After the infamous demonstrations in Charlottesville, Va., by white supremacists last August, a small town in mid-Tennessee was targeted for similar demonstrations. But the organizers canceled at the last minute.
The groups started in Shelbyville the morning of Oct. 28 and were supposed to go to Murfreesboro in the afternoon. Instead, demonstrations in Murfreesboro were called off, with leaders citing a “lawsuit trap.” There were no reported injuries or property damage at either location, and only one misdemeanor arrest in Shelbyville, compared to three deaths and 34 injuries in Charlottesville.
News reports at the time credited a large presence of counter protestors, but city officials said Thursday it was something much more mundane: a law on the books since 1796.
Further, every single state has a similar type of law, according to a new report, and its authors think they can effectively prevent another Charlottesville – if states know how to use them.
Officials at the Institute for Constitutional Advocacy and Protection (ICAP) at Georgetown University Law Center contacted the city of Murfeesboro in mid-October, as officials were preparing for a “White Lives Matter” rally led by League of the South, a neo-Confederate and white supremacist organization. City officials planned to designate certain areas for protest and counter protest groups, but were struggling with other ways to prevent violence.
“It was good timing,” said Adam Tucker, the assistant city attorney at Murfreesboro. “At the time, we felt law enforcement had developed a good plan ... but we were still grappling with how to prevent violence between the groups outside the restricted areas.”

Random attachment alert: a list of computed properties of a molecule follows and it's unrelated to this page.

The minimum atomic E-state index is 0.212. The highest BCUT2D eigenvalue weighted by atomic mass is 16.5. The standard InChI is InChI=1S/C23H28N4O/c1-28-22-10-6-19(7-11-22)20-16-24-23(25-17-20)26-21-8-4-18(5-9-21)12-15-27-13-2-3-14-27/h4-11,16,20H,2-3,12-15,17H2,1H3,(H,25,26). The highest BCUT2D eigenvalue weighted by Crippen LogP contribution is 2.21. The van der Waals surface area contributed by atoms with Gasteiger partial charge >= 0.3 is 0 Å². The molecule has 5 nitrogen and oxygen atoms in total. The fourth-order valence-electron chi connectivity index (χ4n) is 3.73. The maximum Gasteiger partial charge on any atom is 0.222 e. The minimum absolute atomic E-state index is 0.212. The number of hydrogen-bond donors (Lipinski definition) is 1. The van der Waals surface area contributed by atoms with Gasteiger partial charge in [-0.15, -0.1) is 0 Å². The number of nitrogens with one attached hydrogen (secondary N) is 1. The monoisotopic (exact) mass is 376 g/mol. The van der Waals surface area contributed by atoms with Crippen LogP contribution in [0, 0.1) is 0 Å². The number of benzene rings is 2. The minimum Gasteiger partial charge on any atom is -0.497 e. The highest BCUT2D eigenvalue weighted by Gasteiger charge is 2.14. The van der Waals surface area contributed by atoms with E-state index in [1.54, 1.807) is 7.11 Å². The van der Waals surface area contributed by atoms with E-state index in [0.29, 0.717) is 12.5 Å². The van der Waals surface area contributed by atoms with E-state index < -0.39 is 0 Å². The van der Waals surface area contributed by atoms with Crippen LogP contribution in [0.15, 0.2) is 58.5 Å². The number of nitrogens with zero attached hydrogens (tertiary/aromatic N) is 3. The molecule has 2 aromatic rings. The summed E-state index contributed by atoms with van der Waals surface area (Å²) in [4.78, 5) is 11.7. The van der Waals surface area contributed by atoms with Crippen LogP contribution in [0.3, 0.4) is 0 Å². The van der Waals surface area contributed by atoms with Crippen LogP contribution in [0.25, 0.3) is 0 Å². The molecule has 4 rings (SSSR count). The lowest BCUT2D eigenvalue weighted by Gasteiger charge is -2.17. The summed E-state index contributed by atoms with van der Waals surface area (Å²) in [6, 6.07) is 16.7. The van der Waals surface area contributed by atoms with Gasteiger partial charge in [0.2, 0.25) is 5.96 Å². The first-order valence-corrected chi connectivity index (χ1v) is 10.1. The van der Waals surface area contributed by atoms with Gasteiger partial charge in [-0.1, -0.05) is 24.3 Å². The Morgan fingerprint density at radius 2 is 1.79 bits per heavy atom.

Georgetown officials, including Mary McCord, senior litigator at ICAP, pointed city officials to one constitutional provision and two statutes to help police tamp down violence without quashing free speech. The Tennessee constitution mandates that military actors submit to civil authorities, a provision that has remained unchanged since 1796 and exists in some form in all state constitutions except New York’s and Georgia’s. Two additional statutes in Tennessee prohibit paramilitary activity and “false assumption,” meaning the unauthorized wearing of military uniforms or otherwise assuming the role of a peacekeeper under false pretenses.
Paramilitary activity was obvious in Charlottesville, McCord said. She cited groups wearing matching uniforms, carrying weapons such as clubs and bats in addition to firearms, using pre-baked slogans and coordinating violent movements orchestrated by “commanders.”
“They had a strategy to provoke counter protestors to engage in initial acts of violence so they could retaliate with more severe violence and claim self-defense,” McCord said. “That is a military tactic.”
Tucker said Murfreesboro then used those laws in writing the protest permit for the League of the South, particularly citing the ban on paramilitary activity and clarifying to the group that they would be liable for any paramilitary – unofficial military – activity by their group members in any area that could be deemed part of the event.